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U.S. home prices surge, what could cool the hot housing market

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Tim Rood - SitusAMC Managing Director and former Chairman of The Collingwood Group, joined Yahoo Finance to discuss the booming housing market.

Video Transcript

SEANA SMITH: Let's talk a little bit more about real estate. Because US home prices, they continue to rise, climbing nearly everywhere, it seems, during the first several months of the year. And there's little sign, when you take a look at what's going on, of it fading anytime soon.

We want to bring in Tim Rood. He's SitusAMC's Managing Director. And Tim, we've talked about this with you in the past, but housing continues to be so resilient. I guess, do you see any of this momentum starting to fade at all over the short term?

TIM ROOD: Hey, Seana, happy to be with you. You know, really not. You know, it's funny, I was thinking about it this morning. You know, it's too bad that Dickens guy didn't really catch on, because this truly is the best of times and the worst of times. It's obviously the best of times if you're a seller. I mean, values are going up parabolic and there's unlimited demand, it seems like. But if you're a buyer, of course, you know, you're running a gauntlet trying to figure out how the heck you're going to find a property that you can afford and ultimately one you can get under contract, you know.

ADAM SHAPIRO: Well, Tim, it might be the tale of two cities, so to speak, continuing with that Dickens guy. I mean, you might have real price acceleration. Look at Miami, for instance. We just heard in the last block about how, at least residential real estate is through the roof. But then you get a place like New York, where prices have fallen. Does that attract people back to where prices might be lower, especially when you have urban centers which have everything you would want to live in, whether it be New York or Chicago?

TIM ROOD: Yeah, it's interesting. We're trying to figure out whether or not, you know, the exodus from the hot urban areas is, you know, ephemeral, fleeting, or whether it's some sort of a secular change. My money would be on, you know, a fleeting change. But if you're just looking at hard data in terms of migration patterns, what's definitely clear are the states that are getting the most inflow of people tend to be Texas, Florida, North Carolina, a little bit in Phoenix, Arizona. And the outflows are coming from, at least out of the top four, New York, San Francisco, San Jose, and LA.

So Miami is certainly a benefactor of that. And one thing that those, you know, Southeast and Southwest states have a lot of, which is land. So it bodes pretty well. It's sunny. It's affordable. And they've got good economies.

SEANA SMITH: Hey, Tim, we hear about it all the time. I think most people know someone who maybe has been looking to buy a home in the past several months. They've been caught up in these bidding wars. The house goes for way over what the asking price was with a very, very attractive offer. When you take a look at maybe how long, not so much that we'll see a massive pullback in the price of homes, but until things at least start to normalize a little bit more, I mean, what's a potential timeline for that?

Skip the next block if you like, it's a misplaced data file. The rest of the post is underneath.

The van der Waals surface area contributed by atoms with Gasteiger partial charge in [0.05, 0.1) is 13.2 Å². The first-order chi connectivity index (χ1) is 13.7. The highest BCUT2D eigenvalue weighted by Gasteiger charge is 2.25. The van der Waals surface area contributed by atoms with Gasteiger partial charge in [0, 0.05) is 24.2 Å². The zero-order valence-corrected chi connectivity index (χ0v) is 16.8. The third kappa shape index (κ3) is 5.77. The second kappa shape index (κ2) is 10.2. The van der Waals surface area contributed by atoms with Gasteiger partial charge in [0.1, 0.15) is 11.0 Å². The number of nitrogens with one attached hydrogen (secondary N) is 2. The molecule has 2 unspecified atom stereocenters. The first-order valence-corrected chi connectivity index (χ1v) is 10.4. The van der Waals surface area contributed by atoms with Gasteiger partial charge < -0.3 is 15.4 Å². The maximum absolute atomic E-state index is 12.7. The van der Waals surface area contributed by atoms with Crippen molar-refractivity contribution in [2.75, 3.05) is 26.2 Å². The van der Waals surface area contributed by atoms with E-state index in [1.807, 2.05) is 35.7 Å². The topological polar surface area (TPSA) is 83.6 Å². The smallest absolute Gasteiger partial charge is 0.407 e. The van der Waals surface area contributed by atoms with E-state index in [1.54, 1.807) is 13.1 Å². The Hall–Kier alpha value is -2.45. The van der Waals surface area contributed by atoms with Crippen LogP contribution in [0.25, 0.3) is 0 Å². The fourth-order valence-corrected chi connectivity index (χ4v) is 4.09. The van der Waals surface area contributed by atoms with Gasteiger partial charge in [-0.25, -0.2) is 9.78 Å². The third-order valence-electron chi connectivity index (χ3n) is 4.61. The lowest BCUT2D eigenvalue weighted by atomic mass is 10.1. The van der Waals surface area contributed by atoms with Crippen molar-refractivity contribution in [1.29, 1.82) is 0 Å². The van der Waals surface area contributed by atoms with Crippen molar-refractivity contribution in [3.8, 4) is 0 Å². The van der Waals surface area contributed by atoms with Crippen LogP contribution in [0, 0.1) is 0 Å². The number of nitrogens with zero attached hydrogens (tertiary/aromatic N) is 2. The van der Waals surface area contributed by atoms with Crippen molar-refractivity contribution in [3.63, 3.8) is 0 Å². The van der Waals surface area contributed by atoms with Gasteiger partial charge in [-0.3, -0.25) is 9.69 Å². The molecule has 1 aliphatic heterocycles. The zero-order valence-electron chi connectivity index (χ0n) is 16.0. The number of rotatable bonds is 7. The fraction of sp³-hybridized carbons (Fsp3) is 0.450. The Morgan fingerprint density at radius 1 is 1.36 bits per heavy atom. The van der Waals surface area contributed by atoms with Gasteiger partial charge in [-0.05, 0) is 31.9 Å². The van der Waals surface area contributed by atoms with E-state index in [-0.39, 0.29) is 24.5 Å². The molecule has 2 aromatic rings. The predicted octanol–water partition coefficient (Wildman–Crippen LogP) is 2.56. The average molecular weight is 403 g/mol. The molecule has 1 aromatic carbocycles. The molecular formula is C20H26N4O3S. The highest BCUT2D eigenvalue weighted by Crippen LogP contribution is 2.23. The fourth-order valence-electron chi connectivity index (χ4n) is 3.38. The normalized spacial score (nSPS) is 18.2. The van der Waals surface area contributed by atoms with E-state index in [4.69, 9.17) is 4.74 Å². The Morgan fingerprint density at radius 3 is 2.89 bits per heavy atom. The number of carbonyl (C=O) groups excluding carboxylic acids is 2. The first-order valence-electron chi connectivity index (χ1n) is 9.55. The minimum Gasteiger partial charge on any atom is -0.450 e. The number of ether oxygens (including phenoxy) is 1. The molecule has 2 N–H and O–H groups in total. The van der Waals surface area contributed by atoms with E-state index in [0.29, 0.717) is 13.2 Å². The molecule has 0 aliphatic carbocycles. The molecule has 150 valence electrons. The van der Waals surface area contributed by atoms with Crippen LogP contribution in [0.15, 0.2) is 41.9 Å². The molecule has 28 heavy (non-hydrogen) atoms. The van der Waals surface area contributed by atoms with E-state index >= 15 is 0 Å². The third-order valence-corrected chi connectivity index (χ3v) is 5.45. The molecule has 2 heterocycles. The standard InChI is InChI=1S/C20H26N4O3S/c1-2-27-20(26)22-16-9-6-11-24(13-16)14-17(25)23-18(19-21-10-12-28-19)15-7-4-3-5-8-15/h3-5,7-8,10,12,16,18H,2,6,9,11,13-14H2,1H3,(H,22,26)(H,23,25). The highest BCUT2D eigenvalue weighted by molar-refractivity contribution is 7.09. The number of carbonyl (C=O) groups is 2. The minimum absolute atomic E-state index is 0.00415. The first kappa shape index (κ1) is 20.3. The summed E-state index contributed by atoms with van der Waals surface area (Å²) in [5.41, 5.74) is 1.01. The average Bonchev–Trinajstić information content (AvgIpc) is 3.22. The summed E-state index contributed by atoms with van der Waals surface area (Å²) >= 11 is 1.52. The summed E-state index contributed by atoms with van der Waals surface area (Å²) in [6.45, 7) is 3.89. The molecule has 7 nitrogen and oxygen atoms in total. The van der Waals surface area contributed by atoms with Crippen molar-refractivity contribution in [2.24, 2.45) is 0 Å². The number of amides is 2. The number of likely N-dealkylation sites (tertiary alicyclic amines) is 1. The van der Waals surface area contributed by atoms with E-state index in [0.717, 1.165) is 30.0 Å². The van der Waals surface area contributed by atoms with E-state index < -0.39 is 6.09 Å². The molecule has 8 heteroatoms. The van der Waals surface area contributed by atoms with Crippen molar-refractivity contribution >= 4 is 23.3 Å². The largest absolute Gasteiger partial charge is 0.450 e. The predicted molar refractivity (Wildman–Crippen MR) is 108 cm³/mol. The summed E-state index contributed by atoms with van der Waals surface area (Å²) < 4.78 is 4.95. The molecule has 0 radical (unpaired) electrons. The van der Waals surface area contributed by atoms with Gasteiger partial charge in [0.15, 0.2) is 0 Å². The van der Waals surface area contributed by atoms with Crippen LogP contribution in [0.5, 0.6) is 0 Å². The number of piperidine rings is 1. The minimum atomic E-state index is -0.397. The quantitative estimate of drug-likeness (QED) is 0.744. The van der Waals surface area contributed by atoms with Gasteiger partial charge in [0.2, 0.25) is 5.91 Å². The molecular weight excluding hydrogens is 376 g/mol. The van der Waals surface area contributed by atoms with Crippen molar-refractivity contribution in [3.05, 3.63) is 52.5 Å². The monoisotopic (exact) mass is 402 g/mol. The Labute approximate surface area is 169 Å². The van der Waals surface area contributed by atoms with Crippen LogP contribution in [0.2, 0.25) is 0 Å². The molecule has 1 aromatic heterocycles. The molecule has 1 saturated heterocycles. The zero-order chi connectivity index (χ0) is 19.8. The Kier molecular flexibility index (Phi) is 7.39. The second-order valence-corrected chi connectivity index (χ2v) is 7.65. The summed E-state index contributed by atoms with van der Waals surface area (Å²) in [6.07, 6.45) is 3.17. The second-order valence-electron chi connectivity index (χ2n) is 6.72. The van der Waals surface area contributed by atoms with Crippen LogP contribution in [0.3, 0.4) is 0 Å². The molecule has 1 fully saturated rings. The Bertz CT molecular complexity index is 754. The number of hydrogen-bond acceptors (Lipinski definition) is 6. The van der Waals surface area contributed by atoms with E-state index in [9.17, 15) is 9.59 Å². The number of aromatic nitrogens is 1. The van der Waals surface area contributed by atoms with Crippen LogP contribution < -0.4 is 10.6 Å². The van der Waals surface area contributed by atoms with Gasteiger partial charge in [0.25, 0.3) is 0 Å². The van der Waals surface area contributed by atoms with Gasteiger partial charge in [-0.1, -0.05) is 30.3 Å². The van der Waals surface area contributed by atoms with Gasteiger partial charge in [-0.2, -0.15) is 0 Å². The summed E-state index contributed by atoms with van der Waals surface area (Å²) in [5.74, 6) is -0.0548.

TIM ROOD: Well, I think it's really a matter of interest rates and the economic recovery. You know, supply is a difficult thing to fix. Ultimately, we're probably 5 million units of housing short of where the demand is. And while President Biden has got some very ambitious plans to invest hundreds of billions of dollars into fixing that problem, that is a big oil tanker to turn around. It's going to take years for that to work, even if the states, the counties, the localities come around to, you know, get some religion around changing their zoning and land use rules.

So I think that's going to be a while. And right now, you're looking at the pace is not likely to change anytime soon. Seems like 50%, I think, of homes are selling for above asking price. And the pace of sales is really unprecedented, with 80% going under contract in the first year.

So if we continue to have growth, if we continue to have relatively low interest rates, the pandemic continues to fade to the background, then I can't envision any reason why the housing market would stall. It might moderate. And God knows we need it to moderate. You can't have 15% a year appreciation rates. But the good news is because interest rates have come down, you know, even a 15% increase year-over-year in housing, in terms of home price index, the value of a median home, because interest rates are still down 3/4% to 1/2%, that 3/4 of 1/2% basically--

ADAM SHAPIRO: Hey, Tim.

TIM ROOD: --covers off. Yeah.

ADAM SHAPIRO: Real quick, this is a yes or no. Given everything you just said, is it time, if you're going to buy a house, do it now, don't wait?

TIM ROOD: You should buy a house. But I wouldn't. No, I think obviously if you can find something that's affordable in a place that you like, you should buy it. I don't see values going down anytime soon. And the opposite in terms of rentals, particularly single family rentals. You're not in any better shape because there's no inventory there. Occupancies are through the roof and values are going up. Because the landlords have got real pricing power.

SEANA SMITH: All right. Tim Rood. It sounds like we have a lot to talk with you about over the next couple of months. SitusAMC's Managing Director, great to speak with you and we'll talk to you again soon.